Donnie Dunagan spent 25 years in the Marines. He was a decorated Vietnam War veteran who rose up the ranks quickly—13 promotions in 21 years, as he recalls—and held such honors as being the youngest ever drill instructor and receiving a Bronze Star and three Purple Hearts for his service. And when he retired as a Major in 1977, he was finally able to talk about a little secret he'd kept from his colleagues all those years: Long before he was barking orders at new recruits, they'd all definitely heard his voice before, as children, when he was far less menacing. Major Dunagan was the voice of Bambi.
Dunagan was a fairly successful child actor in the late 1930s and early '40s, having shared the screen with Boris Karloff and Basil Rathbone in both Son of Frankenstein and Tower of London. But when he was 6 years old, he got the biggest role of his acting career—voicing the title character in Disney's newest animated feature, Bambi.
Dunagan, with his expressive face and wide eyes, was hired to be both the model and voice of the young fawn. His mother took him to the zoo to see a deer in person, and then he spent months working with the animators so that they could create the character. Dunagan told DVDizzy about some of the ways the Disney illustrators would coax him into making funny faces:
When Bambi was sitting in a thicket feeling sorry for himself, being foolish, I was asked by the 'Drawing Men' to look like something real bad had just happened to me that made me mad. I was having the time of my life then, so really I had a hard time putting on an 'unhappy face.' The men drawing me were waiting for me to do it better. Then one man asked me about any recent bad experience such as a spanking, bad food, etc. I told them that my Mom had given me something called castor oil last week.... it was grim. "Donnie, pretend that you just had a double dose of castor oil." And I did; my face crunched up and eyes grew mad. So when you see that cute scene in 'Bambi,' the thicket kiss, you can call that the 'castor oil kiss.'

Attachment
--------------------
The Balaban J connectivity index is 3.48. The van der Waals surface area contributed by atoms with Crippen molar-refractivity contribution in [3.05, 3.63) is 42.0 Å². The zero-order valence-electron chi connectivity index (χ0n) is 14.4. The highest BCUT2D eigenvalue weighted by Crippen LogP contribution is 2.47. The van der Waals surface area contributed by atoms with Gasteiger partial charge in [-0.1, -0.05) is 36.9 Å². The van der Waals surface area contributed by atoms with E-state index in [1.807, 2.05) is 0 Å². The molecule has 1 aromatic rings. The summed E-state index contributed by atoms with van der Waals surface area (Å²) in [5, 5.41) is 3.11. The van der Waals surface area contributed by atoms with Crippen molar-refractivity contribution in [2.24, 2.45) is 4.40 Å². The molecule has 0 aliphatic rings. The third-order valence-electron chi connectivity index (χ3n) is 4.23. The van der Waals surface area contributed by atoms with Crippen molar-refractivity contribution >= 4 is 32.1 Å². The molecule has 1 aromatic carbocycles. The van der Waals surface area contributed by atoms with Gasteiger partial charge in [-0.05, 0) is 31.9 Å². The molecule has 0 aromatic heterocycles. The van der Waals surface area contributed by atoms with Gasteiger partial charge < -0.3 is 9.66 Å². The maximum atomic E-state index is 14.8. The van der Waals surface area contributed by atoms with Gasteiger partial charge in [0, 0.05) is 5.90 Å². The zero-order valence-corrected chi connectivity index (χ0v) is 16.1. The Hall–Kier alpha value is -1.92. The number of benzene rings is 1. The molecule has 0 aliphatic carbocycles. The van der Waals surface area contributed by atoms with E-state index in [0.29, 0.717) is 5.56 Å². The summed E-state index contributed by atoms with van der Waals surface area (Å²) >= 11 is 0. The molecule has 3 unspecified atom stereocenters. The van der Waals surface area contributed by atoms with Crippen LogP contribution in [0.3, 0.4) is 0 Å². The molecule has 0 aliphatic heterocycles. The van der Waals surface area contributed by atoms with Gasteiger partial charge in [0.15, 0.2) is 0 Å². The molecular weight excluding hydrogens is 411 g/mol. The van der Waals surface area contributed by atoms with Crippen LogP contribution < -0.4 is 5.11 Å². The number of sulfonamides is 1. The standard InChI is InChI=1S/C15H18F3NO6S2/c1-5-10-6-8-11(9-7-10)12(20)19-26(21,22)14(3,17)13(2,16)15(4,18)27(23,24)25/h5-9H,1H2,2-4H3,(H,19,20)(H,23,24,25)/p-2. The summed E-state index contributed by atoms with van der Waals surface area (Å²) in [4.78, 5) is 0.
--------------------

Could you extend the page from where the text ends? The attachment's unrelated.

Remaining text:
The toughest scene for the young Dunagan to record—and the hardest scene for audiences to watch—was the obvious one: The scene where Bambi's mother is shot by a hunter. "They told me to call out 'Mother … Mother … Mother,' and I did," Dunagan told Chicago Parent. "The film makers made me repeat this several times, and I didn't get it right until they told me that my mother was in the studio and was in danger. They told me to call out to her, and I really thought that she was in danger, so it sounded more authentic."
But once the movie was released in 1942, Dunagan's film career ended. He'd hoped to work with Disney again, but they slowed production after the attacks at Pearl Harbor. Dunagan went on with his childhood, and enlisted in the Marines when he turned 18. And by that time, he'd stopped talking about his animated past.
"I am a commander in the Marine Corps boot camp, and there are hundreds of recruits I am responsible for—I just thought to myself 'I don't think I want all these young Marines to start calling me Major Bambi,' and I kept my mouth shut," Dunagan said recently on NPR's StoryCorps.
But now that he's retired? He relishes his role in the classic childhood movie. "Is there any incongruity in being a tough old Marine and loving Bambi? No, no," Dunagan told the Houston Chronicle. "I go down the street now, and when some old Marine who knew me before yells, 'Hey, Major Bambi!' I love it to death."